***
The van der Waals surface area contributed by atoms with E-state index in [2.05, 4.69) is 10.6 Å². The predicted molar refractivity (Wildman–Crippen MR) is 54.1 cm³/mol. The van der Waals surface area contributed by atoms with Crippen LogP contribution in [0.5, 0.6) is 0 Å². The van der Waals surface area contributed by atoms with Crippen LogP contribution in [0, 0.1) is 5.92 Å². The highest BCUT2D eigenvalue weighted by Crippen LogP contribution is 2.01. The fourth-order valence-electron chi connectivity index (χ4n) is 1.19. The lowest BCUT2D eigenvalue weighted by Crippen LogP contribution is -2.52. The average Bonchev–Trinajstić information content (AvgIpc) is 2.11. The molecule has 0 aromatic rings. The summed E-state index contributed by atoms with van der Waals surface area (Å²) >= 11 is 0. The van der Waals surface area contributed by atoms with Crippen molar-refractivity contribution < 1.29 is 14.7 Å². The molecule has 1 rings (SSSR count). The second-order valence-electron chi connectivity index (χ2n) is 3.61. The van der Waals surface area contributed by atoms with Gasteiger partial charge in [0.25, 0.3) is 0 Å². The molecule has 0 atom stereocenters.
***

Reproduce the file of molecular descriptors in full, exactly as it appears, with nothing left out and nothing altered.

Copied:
The van der Waals surface area contributed by atoms with E-state index in [2.05, 4.69) is 10.6 Å². The predicted molar refractivity (Wildman–Crippen MR) is 54.1 cm³/mol. The van der Waals surface area contributed by atoms with Crippen LogP contribution in [0.5, 0.6) is 0 Å². The van der Waals surface area contributed by atoms with Crippen LogP contribution in [0, 0.1) is 5.92 Å². The highest BCUT2D eigenvalue weighted by Crippen LogP contribution is 2.01. The fourth-order valence-electron chi connectivity index (χ4n) is 1.19. The lowest BCUT2D eigenvalue weighted by Crippen LogP contribution is -2.52. The average Bonchev–Trinajstić information content (AvgIpc) is 2.11. The molecule has 0 aromatic rings. The summed E-state index contributed by atoms with van der Waals surface area (Å²) >= 11 is 0. The van der Waals surface area contributed by atoms with Crippen molar-refractivity contribution < 1.29 is 14.7 Å². The molecule has 1 rings (SSSR count). The second-order valence-electron chi connectivity index (χ2n) is 3.61. The van der Waals surface area contributed by atoms with Gasteiger partial charge in [0.25, 0.3) is 0 Å². The molecule has 0 atom stereocenters.